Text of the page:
Kevin Righter, NASA-JSC
This newsletter reports 365 new meteorites from the 2010 and 2011 ANSMET seasons from the Miller Range (MIL11), Dominion Range (DOM10), La Paz Ice Field (LAP10), Patuxent Range (PAT10), Buckley Island (BUC10), and Allan Hills (ALH10) regions. Detailed descriptions are provided for one each of CV and CR chondrites, several shock blackened L chondrites, an L3.8 chondrite, an EL6 chondrite, and 9 HED meteorites.
Calcium sulfate found in lunar meteorite PCA 02007
In the process of sampling lunar meteorite PCA 02007 in Spring of 2012, an unusual light greenish-blue crystal was discovered upon breaking open a fresh surface of the sample. In order to identify this mineral, we obtained a Raman spectrum (non-destructive to the sample), and found that it is a calcium sulfate either anhydrite or gypsum. This unexpected finding might be of potential interest to the community so we are announcing it here. Any interested researchers can make a request for this sample in the upcoming Spring 2013 MWG meeting (request deadline is March 8th).
Unusual greenish-blue calcium sulfate crystal found in meteorite PCA 02007
Raman spectra of PCA 02007 crystal compared to anhydrite from Moundhouse, Nevada (USA)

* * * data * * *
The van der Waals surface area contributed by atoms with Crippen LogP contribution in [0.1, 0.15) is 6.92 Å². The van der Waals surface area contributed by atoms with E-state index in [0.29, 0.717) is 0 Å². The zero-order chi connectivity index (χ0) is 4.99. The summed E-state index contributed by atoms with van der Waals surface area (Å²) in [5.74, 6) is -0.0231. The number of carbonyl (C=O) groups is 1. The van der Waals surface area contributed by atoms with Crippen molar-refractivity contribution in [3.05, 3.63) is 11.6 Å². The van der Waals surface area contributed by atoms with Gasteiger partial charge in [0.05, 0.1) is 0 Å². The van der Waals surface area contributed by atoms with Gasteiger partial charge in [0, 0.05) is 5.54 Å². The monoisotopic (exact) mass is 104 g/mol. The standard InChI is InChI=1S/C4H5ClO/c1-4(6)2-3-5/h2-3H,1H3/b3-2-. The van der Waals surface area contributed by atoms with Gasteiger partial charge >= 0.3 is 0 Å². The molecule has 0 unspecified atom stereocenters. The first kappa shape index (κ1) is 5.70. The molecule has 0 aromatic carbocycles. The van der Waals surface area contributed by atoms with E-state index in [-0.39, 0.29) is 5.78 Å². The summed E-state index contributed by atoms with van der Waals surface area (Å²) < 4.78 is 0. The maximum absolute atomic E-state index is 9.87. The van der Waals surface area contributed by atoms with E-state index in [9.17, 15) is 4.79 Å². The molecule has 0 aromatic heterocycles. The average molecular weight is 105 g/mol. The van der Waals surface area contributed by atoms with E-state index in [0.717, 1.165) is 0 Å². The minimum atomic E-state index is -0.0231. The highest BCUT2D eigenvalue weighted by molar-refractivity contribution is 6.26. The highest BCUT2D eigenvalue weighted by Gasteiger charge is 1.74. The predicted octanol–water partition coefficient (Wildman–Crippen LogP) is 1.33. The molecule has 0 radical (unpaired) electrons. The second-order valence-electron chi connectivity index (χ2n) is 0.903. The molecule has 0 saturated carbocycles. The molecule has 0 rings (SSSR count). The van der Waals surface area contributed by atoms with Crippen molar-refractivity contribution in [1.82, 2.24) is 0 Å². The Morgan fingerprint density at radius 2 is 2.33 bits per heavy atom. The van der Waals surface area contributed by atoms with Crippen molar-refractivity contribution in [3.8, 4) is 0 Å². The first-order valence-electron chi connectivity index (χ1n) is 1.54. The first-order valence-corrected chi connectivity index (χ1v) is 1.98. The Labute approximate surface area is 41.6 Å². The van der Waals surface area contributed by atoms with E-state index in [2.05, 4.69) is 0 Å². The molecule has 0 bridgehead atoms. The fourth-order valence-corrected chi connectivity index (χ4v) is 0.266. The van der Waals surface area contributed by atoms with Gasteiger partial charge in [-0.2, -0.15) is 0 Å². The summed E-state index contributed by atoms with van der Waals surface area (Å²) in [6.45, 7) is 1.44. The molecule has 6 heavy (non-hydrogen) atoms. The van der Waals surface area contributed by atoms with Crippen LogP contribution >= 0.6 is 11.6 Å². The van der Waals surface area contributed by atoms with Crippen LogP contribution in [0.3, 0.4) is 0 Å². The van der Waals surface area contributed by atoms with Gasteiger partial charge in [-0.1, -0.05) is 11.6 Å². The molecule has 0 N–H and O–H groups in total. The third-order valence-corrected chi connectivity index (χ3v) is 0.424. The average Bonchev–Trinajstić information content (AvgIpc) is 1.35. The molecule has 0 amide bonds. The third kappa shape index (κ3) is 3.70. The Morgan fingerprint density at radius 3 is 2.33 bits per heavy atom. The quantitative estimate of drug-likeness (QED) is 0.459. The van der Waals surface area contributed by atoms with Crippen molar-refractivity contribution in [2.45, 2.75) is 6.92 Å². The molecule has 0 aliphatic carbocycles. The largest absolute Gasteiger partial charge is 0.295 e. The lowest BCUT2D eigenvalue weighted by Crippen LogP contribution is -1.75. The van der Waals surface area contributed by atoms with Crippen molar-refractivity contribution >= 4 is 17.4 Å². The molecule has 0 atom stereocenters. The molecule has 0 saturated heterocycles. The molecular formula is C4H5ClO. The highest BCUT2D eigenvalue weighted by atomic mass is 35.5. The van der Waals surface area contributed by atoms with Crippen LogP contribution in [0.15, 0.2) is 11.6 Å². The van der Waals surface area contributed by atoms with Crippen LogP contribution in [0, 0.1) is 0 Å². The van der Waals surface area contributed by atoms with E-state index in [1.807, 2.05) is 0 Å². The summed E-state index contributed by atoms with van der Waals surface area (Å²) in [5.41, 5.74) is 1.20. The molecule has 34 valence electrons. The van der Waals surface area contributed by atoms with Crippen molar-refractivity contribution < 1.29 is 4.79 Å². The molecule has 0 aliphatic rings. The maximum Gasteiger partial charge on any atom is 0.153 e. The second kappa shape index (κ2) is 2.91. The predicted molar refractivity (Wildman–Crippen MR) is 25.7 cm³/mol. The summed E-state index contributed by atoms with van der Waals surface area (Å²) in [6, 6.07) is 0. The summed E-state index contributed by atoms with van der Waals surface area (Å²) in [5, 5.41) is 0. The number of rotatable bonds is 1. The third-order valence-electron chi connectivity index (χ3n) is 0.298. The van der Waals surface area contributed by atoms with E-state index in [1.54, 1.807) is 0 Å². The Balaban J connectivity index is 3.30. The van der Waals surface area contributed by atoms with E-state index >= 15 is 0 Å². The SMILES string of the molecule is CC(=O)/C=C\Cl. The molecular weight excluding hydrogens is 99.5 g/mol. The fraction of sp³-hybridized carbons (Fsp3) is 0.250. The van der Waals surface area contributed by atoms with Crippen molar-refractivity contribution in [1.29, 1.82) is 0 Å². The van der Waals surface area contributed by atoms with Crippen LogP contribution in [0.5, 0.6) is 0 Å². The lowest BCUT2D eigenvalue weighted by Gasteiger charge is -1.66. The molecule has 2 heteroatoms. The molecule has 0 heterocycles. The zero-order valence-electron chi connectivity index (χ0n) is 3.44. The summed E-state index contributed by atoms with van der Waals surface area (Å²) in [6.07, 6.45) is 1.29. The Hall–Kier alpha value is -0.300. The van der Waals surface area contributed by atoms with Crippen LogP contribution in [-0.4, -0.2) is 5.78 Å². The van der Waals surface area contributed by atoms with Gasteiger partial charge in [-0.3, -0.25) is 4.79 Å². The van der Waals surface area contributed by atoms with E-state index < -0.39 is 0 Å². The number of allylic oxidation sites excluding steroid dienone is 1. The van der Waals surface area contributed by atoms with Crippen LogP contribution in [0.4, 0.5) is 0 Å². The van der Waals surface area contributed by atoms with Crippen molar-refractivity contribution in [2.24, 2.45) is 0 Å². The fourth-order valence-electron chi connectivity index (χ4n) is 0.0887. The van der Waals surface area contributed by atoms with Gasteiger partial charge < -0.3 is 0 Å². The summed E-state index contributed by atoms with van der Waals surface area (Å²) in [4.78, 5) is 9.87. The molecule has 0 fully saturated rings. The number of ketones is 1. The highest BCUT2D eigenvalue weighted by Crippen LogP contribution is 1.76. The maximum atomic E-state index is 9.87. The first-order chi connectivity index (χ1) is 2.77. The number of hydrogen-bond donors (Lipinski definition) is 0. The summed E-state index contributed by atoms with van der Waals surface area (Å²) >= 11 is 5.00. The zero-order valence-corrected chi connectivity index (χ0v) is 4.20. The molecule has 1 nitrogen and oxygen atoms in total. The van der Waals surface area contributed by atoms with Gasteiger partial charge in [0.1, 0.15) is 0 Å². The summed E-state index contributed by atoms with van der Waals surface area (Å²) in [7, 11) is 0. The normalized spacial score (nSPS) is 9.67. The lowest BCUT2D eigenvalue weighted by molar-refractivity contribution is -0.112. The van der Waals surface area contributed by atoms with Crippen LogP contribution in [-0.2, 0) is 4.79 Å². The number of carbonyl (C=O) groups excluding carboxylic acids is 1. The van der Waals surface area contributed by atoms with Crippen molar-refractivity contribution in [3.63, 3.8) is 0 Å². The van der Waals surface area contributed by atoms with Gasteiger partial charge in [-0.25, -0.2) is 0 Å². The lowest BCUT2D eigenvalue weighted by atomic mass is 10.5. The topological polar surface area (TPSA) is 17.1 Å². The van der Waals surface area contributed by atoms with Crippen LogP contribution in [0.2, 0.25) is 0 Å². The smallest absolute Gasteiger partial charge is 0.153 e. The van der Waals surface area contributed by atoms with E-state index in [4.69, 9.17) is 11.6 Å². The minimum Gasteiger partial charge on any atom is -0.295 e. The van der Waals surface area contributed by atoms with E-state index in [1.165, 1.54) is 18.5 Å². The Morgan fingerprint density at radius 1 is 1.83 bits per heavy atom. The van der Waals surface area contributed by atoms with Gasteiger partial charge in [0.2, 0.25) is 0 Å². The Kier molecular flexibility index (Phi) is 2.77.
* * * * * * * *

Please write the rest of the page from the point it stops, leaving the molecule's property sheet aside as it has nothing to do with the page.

Meteorite reclassifications / corrections
MIL 11207 revised description (announced vol. 35, no. 2):
The section is comprised of coarse grained (100-200 micron), equigranular olivine, sometimes poikilitically enclosed in mm-sized feldspar with sulfides, oxides and hornblende (yes, hornblende). Olivine compositions are Fa40, feldspar is An10Or4. The meteorite is an R6 chondrite with pronounced shock effects. It is petrologically distinct from the LAP 04840 pairing group, although it shares the common feature of being a hydrous phase bearing R chondrite.
MIL 090982 reclassification (announced vol. 35, no. 1): This sample was originally announced as an LL6 chondrite (without a detailed description), but re-examination has revealed it is a CK6 chondrite. A new description is presented in the section with other new petrographic descriptions.